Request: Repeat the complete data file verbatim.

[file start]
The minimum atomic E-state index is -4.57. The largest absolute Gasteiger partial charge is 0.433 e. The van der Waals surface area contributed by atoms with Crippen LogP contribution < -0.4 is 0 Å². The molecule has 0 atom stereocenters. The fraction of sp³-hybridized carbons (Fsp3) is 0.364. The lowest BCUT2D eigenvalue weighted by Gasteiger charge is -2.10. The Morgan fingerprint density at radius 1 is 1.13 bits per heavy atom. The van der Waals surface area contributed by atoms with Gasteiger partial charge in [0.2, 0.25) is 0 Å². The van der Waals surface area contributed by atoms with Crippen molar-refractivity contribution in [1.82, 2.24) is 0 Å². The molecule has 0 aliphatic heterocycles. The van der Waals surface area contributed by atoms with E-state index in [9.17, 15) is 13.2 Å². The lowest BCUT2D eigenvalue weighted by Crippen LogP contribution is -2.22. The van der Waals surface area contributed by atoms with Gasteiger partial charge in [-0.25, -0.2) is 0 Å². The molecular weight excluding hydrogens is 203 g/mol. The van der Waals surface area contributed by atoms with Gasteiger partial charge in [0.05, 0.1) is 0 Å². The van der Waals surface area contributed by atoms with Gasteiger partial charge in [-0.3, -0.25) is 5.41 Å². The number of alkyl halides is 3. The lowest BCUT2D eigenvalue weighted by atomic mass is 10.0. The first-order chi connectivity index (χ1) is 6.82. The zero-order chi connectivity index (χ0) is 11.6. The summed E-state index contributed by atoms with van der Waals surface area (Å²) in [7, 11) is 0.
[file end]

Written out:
The minimum atomic E-state index is -4.57. The largest absolute Gasteiger partial charge is 0.433 e. The van der Waals surface area contributed by atoms with Crippen LogP contribution < -0.4 is 0 Å². The molecule has 0 atom stereocenters. The fraction of sp³-hybridized carbons (Fsp3) is 0.364. The lowest BCUT2D eigenvalue weighted by Gasteiger charge is -2.10. The Morgan fingerprint density at radius 1 is 1.13 bits per heavy atom. The van der Waals surface area contributed by atoms with Gasteiger partial charge in [0.2, 0.25) is 0 Å². The van der Waals surface area contributed by atoms with Crippen molar-refractivity contribution in [1.82, 2.24) is 0 Å². The molecule has 0 aliphatic heterocycles. The van der Waals surface area contributed by atoms with E-state index in [9.17, 15) is 13.2 Å². The lowest BCUT2D eigenvalue weighted by Crippen LogP contribution is -2.22. The van der Waals surface area contributed by atoms with Gasteiger partial charge in [-0.25, -0.2) is 0 Å². The molecular weight excluding hydrogens is 203 g/mol. The van der Waals surface area contributed by atoms with Gasteiger partial charge in [0.05, 0.1) is 0 Å². The van der Waals surface area contributed by atoms with Gasteiger partial charge in [-0.3, -0.25) is 5.41 Å². The number of alkyl halides is 3. The lowest BCUT2D eigenvalue weighted by atomic mass is 10.0. The first-order chi connectivity index (χ1) is 6.82. The zero-order chi connectivity index (χ0) is 11.6. The summed E-state index contributed by atoms with van der Waals surface area (Å²) in [7, 11) is 0.